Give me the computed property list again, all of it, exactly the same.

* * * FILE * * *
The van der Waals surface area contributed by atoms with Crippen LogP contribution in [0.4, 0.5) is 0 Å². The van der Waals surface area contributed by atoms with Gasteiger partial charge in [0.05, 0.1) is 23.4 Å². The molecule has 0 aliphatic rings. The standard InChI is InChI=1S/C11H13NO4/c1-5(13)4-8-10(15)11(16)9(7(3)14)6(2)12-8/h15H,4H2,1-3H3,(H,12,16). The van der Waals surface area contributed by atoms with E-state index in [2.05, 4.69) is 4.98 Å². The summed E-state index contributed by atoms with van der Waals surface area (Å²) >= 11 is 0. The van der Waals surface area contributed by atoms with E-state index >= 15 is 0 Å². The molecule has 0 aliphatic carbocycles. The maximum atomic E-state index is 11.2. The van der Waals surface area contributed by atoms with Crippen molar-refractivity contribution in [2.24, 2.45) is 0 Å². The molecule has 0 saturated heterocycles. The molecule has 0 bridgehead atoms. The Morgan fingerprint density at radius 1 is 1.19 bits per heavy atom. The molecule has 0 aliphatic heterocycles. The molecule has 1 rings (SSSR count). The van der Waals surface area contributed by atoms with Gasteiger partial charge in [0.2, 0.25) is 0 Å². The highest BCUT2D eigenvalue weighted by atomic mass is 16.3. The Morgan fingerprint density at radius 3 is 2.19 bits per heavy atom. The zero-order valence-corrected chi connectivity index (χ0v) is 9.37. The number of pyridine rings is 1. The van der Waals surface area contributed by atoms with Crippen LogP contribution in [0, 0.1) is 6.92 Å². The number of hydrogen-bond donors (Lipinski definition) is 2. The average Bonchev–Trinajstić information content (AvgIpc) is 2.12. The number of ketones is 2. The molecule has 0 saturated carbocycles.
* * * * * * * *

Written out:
The van der Waals surface area contributed by atoms with Crippen LogP contribution in [0.4, 0.5) is 0 Å². The van der Waals surface area contributed by atoms with Gasteiger partial charge in [0.05, 0.1) is 23.4 Å². The molecule has 0 aliphatic rings. The standard InChI is InChI=1S/C11H13NO4/c1-5(13)4-8-10(15)11(16)9(7(3)14)6(2)12-8/h15H,4H2,1-3H3,(H,12,16). The van der Waals surface area contributed by atoms with E-state index in [2.05, 4.69) is 4.98 Å². The summed E-state index contributed by atoms with van der Waals surface area (Å²) >= 11 is 0. The van der Waals surface area contributed by atoms with E-state index >= 15 is 0 Å². The molecule has 0 aliphatic carbocycles. The maximum atomic E-state index is 11.2. The van der Waals surface area contributed by atoms with Crippen molar-refractivity contribution in [2.24, 2.45) is 0 Å². The molecule has 0 saturated heterocycles. The molecule has 0 bridgehead atoms. The Morgan fingerprint density at radius 1 is 1.19 bits per heavy atom. The molecule has 0 aliphatic heterocycles. The molecule has 1 rings (SSSR count). The van der Waals surface area contributed by atoms with Gasteiger partial charge in [0.2, 0.25) is 0 Å². The highest BCUT2D eigenvalue weighted by atomic mass is 16.3. The Morgan fingerprint density at radius 3 is 2.19 bits per heavy atom. The zero-order valence-corrected chi connectivity index (χ0v) is 9.37. The number of pyridine rings is 1. The van der Waals surface area contributed by atoms with Crippen LogP contribution in [0, 0.1) is 6.92 Å². The number of hydrogen-bond donors (Lipinski definition) is 2. The average Bonchev–Trinajstić information content (AvgIpc) is 2.12. The number of ketones is 2. The molecule has 0 saturated carbocycles.